24th May 2013

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(SmithsonianMag)  Doctors Use a Dissolvable 3D-Printed Tracheal Splint to Save a Baby’s Life
Doctors Use a Dissolvable 3D-Printed Tracheal Splint to Save a Baby’s Life
For most of human history, any baby who suffered a collapsed trachea or bronchi faced a tragic fate: suffocation. These tubes convey air from the mouth to the lungs, and some infants are born with congenitally weakened cartilage surrounding them, a condition known as tracheomalacia. In severe cases, this can lead the trachea or bronchi to collapse completely, blocking the flow or air and causing a newborn to suddenly stop breathing.
To the amazingly wide-ranging list of accomplishments attributed to 3D printing technology, we can now add one more: a custom-made tracheal splint that saved the life of an infant with tracheomalacia and will be safely absorbed into his tissue over the next two years. A team of doctors and engineers from the University of Michigan printed the splint and implanted it into six-week-old Kaiba Gionfriddo last year, and announced the feat in a letter published today in the New England Journal of Medicine.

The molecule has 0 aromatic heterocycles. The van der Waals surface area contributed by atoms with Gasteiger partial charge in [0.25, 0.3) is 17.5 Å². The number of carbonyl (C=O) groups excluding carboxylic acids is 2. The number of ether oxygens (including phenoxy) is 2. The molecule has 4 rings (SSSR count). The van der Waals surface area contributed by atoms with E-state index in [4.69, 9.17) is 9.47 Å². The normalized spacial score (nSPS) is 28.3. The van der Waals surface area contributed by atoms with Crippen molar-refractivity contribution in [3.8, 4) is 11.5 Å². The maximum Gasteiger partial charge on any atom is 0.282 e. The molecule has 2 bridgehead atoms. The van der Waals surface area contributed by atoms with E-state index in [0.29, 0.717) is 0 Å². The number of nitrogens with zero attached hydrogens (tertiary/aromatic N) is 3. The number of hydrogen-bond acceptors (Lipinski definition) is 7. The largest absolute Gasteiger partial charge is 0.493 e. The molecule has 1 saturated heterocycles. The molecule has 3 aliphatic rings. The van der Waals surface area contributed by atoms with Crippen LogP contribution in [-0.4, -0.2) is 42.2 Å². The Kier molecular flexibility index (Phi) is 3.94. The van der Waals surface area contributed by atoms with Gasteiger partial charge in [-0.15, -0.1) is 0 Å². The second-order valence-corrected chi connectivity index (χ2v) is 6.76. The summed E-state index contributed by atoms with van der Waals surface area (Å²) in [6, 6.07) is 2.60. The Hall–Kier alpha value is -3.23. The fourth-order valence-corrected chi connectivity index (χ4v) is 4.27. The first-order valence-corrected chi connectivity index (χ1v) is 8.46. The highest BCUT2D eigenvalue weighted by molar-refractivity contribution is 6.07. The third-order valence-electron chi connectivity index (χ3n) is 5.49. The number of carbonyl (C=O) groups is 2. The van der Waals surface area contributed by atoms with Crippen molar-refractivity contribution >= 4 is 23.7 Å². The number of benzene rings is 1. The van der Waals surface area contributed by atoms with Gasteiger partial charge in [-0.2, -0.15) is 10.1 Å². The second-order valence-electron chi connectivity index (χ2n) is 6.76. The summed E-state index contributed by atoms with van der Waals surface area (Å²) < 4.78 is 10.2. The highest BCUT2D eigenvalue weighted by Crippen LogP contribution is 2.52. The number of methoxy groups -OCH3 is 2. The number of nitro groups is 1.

(more at link)

(SmithsonianMag)  Doctors Use a Dissolvable 3D-Printed Tracheal Splint to Save a Baby’s Life

Doctors Use a Dissolvable 3D-Printed Tracheal Splint to Save a Baby’s Life

For most of human history, any baby who suffered a collapsed trachea or bronchi faced a tragic fate: suffocation. These tubes convey air from the mouth to the lungs, and some infants are born with congenitally weakened cartilage surrounding them, a condition known as tracheomalacia. In severe cases, this can lead the trachea or bronchi to collapse completely, blocking the flow or air and causing a newborn to suddenly stop breathing.

To the amazingly wide-ranging list of accomplishments attributed to 3D printing technology, we can now add one more: a custom-made tracheal splint that saved the life of an infant with tracheomalacia and will be safely absorbed into his tissue over the next two years. A team of doctors and engineers from the University of Michigan printed the splint and implanted it into six-week-old Kaiba Gionfriddo last year, and announced the feat in a letter published today in the New England Journal of Medicine.

(more at link)

Tagged: technologyscience3-D printertracheal splint

Source: blogs.smithsonianmag.com

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    I’m seriously considering pursuing a degree program in biomedical engineering for this reason; and all the other...
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